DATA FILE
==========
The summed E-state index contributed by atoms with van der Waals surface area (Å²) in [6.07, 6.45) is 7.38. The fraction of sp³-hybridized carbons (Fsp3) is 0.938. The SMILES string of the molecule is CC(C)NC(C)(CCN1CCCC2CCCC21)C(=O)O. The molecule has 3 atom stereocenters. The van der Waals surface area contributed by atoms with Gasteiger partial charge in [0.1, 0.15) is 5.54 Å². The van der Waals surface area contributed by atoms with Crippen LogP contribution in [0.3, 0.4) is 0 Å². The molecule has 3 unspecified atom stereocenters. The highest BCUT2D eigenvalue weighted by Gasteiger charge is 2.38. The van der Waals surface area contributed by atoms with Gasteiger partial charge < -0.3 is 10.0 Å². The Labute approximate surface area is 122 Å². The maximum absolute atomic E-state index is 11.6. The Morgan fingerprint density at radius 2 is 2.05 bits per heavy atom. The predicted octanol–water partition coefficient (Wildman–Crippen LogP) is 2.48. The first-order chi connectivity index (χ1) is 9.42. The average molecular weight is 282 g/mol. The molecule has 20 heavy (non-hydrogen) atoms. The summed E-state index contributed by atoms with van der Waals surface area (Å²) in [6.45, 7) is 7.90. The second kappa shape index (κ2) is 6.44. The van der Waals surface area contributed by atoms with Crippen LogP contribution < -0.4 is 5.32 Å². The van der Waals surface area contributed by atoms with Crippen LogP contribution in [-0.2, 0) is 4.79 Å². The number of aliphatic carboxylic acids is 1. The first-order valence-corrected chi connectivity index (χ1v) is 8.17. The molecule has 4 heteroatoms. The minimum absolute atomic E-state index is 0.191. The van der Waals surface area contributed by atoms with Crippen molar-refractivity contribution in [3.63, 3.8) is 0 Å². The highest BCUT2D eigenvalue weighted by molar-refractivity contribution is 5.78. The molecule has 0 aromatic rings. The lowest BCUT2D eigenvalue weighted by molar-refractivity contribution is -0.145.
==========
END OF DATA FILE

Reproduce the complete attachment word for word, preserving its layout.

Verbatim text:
The summed E-state index contributed by atoms with van der Waals surface area (Å²) in [6.07, 6.45) is 7.38. The fraction of sp³-hybridized carbons (Fsp3) is 0.938. The SMILES string of the molecule is CC(C)NC(C)(CCN1CCCC2CCCC21)C(=O)O. The molecule has 3 atom stereocenters. The van der Waals surface area contributed by atoms with Gasteiger partial charge in [0.1, 0.15) is 5.54 Å². The van der Waals surface area contributed by atoms with Crippen LogP contribution in [0.3, 0.4) is 0 Å². The molecule has 3 unspecified atom stereocenters. The highest BCUT2D eigenvalue weighted by Gasteiger charge is 2.38. The van der Waals surface area contributed by atoms with Gasteiger partial charge < -0.3 is 10.0 Å². The Labute approximate surface area is 122 Å². The maximum absolute atomic E-state index is 11.6. The Morgan fingerprint density at radius 2 is 2.05 bits per heavy atom. The predicted octanol–water partition coefficient (Wildman–Crippen LogP) is 2.48. The first-order chi connectivity index (χ1) is 9.42. The average molecular weight is 282 g/mol. The molecule has 20 heavy (non-hydrogen) atoms. The summed E-state index contributed by atoms with van der Waals surface area (Å²) in [6.45, 7) is 7.90. The second kappa shape index (κ2) is 6.44. The van der Waals surface area contributed by atoms with Crippen LogP contribution < -0.4 is 5.32 Å². The van der Waals surface area contributed by atoms with Crippen LogP contribution in [-0.2, 0) is 4.79 Å². The number of aliphatic carboxylic acids is 1. The first-order valence-corrected chi connectivity index (χ1v) is 8.17. The molecule has 4 heteroatoms. The minimum absolute atomic E-state index is 0.191. The van der Waals surface area contributed by atoms with Crippen molar-refractivity contribution in [3.63, 3.8) is 0 Å². The highest BCUT2D eigenvalue weighted by molar-refractivity contribution is 5.78. The molecule has 0 aromatic rings. The lowest BCUT2D eigenvalue weighted by molar-refractivity contribution is -0.145.